\waste\, v. t. [imp. & p. p. wasted; p. pr. & vb. n. wasting.] [oe. wasten, of. waster, guaster, gaster, f. gâter to spoil, l. vastare to devastate, to lay waste, fr. vastus waste, desert, uncultivated, ravaged, vast, but influenced by a kindred german word; cf. ohg. wuosten, g. wüsten, as. wēstan. see waste, a.]
1. to bring to ruin; to devastate; to desolate; to destroy. thou barren ground, whom winter's wrath hath wasted, art made a mirror to behold my plight. the tiber insults our walls, and wastes our fruitful grounds.
2. to wear away by degrees; to impair gradually; to diminish by constant loss; to use up; to consume; to spend; to wear out. until your carcasses be wasted in the wilderness. xiv. 33. o, were i able to waste it all myself, and leave ye none! here condemned to waste eternal days in woe and pain. wasted by such a course of life, the infirmities of age daily grew on him.
3. to spend unnecessarily or carelessly; to employ prodigally; to expend without valuable result; to apply to useless purposes; to lavish vainly; to squander; to cause to be lost; to destroy by scattering or injury. the younger son gathered all together, and wasted his substance with riotous living. v. 13. full many a flower is born to blush unseen, and waste its sweetness on the desert air.
4. (law) to damage, impair, or injure, as an estate, voluntarily, or by suffering the buildings, fences, etc., to go to decay.

  similar words(33) 

 radioactive waste 
 food waste 
 waste of energy 
 cotton waste 
 waste pipe 
 cop waste 
 alkali waste 
 waste trap 
 toxic industrial waste 
 toxic waste dump 
 toxic waste 
 toxic waste site 
 soda waste 
 waste of time 
 waste of money 
 waste-paper basket 
 waste paper 
 to lay waste 
 waste material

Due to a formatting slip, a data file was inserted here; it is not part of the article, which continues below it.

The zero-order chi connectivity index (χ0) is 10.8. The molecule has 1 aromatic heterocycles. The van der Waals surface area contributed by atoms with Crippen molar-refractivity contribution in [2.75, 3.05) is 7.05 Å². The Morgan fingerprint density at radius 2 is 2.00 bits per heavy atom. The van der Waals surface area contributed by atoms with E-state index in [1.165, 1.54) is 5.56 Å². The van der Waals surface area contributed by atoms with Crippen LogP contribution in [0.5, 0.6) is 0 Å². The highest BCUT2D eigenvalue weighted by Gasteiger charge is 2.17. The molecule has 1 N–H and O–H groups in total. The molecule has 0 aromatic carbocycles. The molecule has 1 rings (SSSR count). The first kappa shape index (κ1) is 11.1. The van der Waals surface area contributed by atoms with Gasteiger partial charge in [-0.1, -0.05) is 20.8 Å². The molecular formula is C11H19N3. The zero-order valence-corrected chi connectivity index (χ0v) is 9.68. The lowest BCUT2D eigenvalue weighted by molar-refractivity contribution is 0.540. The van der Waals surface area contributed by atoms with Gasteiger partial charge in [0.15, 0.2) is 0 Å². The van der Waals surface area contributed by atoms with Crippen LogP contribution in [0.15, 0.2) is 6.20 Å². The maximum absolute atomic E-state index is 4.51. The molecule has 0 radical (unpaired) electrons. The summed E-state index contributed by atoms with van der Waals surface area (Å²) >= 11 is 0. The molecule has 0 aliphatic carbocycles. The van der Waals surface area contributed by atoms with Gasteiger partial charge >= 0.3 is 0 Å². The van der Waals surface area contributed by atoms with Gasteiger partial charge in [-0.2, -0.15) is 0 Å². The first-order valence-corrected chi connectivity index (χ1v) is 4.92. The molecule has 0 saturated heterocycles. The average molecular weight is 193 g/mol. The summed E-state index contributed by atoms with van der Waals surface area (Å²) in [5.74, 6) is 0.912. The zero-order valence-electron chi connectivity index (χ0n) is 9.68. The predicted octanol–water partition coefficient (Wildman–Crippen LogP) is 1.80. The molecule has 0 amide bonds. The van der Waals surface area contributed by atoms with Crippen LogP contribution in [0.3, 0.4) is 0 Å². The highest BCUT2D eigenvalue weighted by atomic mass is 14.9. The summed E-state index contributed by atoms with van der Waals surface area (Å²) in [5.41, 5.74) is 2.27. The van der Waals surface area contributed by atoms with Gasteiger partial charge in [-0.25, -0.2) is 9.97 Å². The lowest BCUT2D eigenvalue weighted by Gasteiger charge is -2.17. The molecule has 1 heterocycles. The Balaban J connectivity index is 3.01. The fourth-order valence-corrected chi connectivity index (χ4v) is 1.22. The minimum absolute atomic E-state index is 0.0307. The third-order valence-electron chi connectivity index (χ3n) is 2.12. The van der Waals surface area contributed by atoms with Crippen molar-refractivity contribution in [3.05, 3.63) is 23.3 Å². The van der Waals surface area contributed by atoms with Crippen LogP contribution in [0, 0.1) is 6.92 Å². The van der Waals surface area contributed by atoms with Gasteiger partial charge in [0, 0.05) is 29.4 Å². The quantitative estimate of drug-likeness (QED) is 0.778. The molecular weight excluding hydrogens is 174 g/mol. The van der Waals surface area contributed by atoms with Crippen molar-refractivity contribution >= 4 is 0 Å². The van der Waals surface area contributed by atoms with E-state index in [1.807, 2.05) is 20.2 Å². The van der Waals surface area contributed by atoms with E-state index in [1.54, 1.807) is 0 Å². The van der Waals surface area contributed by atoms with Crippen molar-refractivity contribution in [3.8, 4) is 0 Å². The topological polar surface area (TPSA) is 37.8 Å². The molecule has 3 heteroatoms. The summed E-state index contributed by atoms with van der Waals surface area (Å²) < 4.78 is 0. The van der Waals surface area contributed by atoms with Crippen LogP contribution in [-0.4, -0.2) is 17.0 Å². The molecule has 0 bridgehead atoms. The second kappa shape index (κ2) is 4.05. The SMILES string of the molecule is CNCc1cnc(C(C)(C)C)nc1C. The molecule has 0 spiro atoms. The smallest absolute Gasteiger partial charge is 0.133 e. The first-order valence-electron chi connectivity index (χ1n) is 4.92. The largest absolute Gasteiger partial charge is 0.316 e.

low-level radioactive waste 
 lay waste to 
 waste basket 
 laying waste 
 waste matter 
 impeachment of waste 
 waste product 
 waste of material 
 waste one`s time 
 permissive waste 
 waste gate 
 waste of effort 
 voluntary waste 
 waste steam 
Concise English-Irish Dictionary v. 1.1
I waste a thing: cuirim rud amú
waste disposal unit: aonad diúscartha dramhaíola
waste ground: talamh fásaigh
waste pipe: píobán fuíollábhair
English Phonetics
JM Welsh <=> English Dictionary
Afrad = n. waste
Afradloni = v. to waste, to lavish
Diafrad = a. without waste
Diffeithio = v. to lay waste
Diffiethiad = n. a laying waste
Difrawd = n. dispersion; waste; devastation
Gores = n. waste, a. open
Gorest = n. a waste; a. open waste
Gwasg = n. a press; a waste
Hafog = n. waste, havoc; a. abundant, common
Ofer = a. waste, vain, useless, idle
Ofera = v. to waste; to act idly
Oferlaeth = n. waste milk
Peithiog = a open, desert, waste
Ystraffu = v. to strew, to waste
Australian Slang
murder or kill, especially by shooting
stupid or useless person
1. completely exhausted; 2. under the effects of alcohol or drugs
English Slang Dictionary v1.2
1. to destroy